Property Management refers to the operation, control, and oversight of real estate, and also includes the management of personal property, equipment, tooling and physical capital assets. A contract with such a provider should include all the details regarding the agreement between the two parties. Here are 6 things you must double check in the contract before signing:
1. Services Promised
Before you sign the contract, the first thing you must check is whether the services mentioned in the contract are the same as the ones promised by the service provider. Often, they make tall claims during the negotiation process, and don’t follow through with those claims. If you find any service missing in the contract, immediately contact your provider.
2. Service Charge Information
Sensing that you are new at managing your property, the service provider might try, and charge you extra money for the services. You can prevent this, by conducting an extensive market research about the prices of various services that are being offered in the property market. If you find any discrepancies in the price quoted in the contract, point that out, before signing the contract.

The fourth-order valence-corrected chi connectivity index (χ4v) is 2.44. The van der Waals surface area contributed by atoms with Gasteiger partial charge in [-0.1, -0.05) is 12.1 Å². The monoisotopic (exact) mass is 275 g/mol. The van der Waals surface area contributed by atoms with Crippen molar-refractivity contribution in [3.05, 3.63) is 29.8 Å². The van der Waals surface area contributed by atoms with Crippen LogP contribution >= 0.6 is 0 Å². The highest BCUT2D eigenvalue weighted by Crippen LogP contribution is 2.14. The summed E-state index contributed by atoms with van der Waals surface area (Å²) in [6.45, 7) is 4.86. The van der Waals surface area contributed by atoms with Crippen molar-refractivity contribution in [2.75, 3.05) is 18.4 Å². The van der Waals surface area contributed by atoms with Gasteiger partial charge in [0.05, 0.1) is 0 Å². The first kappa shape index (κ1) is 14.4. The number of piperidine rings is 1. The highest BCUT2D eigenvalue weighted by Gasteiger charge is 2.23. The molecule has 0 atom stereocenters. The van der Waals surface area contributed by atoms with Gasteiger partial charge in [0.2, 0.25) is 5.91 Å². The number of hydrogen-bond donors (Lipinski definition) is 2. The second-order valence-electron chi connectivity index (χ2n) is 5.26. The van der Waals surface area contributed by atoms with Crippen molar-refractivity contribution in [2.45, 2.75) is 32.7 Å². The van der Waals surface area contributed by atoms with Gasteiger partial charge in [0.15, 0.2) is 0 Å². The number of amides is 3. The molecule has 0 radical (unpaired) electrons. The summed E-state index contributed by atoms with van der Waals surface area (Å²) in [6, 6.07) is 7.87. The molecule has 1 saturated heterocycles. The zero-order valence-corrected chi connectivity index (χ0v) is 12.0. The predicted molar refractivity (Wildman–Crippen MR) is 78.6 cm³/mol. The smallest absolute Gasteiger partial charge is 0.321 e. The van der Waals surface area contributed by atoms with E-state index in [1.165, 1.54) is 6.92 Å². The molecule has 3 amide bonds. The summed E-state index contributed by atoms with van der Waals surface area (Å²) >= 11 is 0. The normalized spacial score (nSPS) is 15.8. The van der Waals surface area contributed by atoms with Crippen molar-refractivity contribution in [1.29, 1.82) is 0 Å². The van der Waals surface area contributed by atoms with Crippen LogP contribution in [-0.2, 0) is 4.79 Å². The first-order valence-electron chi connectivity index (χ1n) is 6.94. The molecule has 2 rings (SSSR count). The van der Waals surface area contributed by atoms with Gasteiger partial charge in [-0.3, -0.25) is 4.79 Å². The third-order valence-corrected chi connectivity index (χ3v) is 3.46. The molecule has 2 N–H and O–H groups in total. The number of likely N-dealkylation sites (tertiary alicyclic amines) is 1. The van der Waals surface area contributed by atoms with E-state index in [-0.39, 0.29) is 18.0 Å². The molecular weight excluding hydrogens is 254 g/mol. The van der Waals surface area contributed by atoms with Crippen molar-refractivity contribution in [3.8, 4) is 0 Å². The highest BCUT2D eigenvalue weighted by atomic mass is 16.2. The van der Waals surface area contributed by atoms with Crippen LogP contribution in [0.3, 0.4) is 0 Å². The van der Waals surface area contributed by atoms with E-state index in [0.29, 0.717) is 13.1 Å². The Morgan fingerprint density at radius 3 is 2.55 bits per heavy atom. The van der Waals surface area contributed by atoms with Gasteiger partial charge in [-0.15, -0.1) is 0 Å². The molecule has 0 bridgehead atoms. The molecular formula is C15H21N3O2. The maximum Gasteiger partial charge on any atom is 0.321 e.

3. Obligation Of The Property Owner
This is an important sub-section of such a contract as it talks about the responsibilities and liabilities of the property owner. Make sure that the service provider doesn’t add binding clauses to the contract, such as preventing the owner from placing a tenant, or asking the owner to procure consent from the property manager before entering their own property.
4. Duration Of The Contract
The time span of the agreement between the two parties is also an important point that you must check in the contract. You must ensure that the duration of the agreement emulates what you discussed with the service provider.
5. Property Manager’s Liability
This part of the contract is something you cannot miss at any cost. The property manager’s liability defines the instances when the manager will not be held responsible for errors or misconduct. You should discuss this with the property manager, and make sure that the liabilities are reasonable.
6. Termination Clause
Termination clause is the condition under which the contract will come to an end. This is something you should really take notice of and understand. Sometimes the property manager might add contrary clauses in this section, so you should be alert.
To safeguard your interest, you should carefully go through all the clauses, and make sure that your service provider is not taking you for a ride.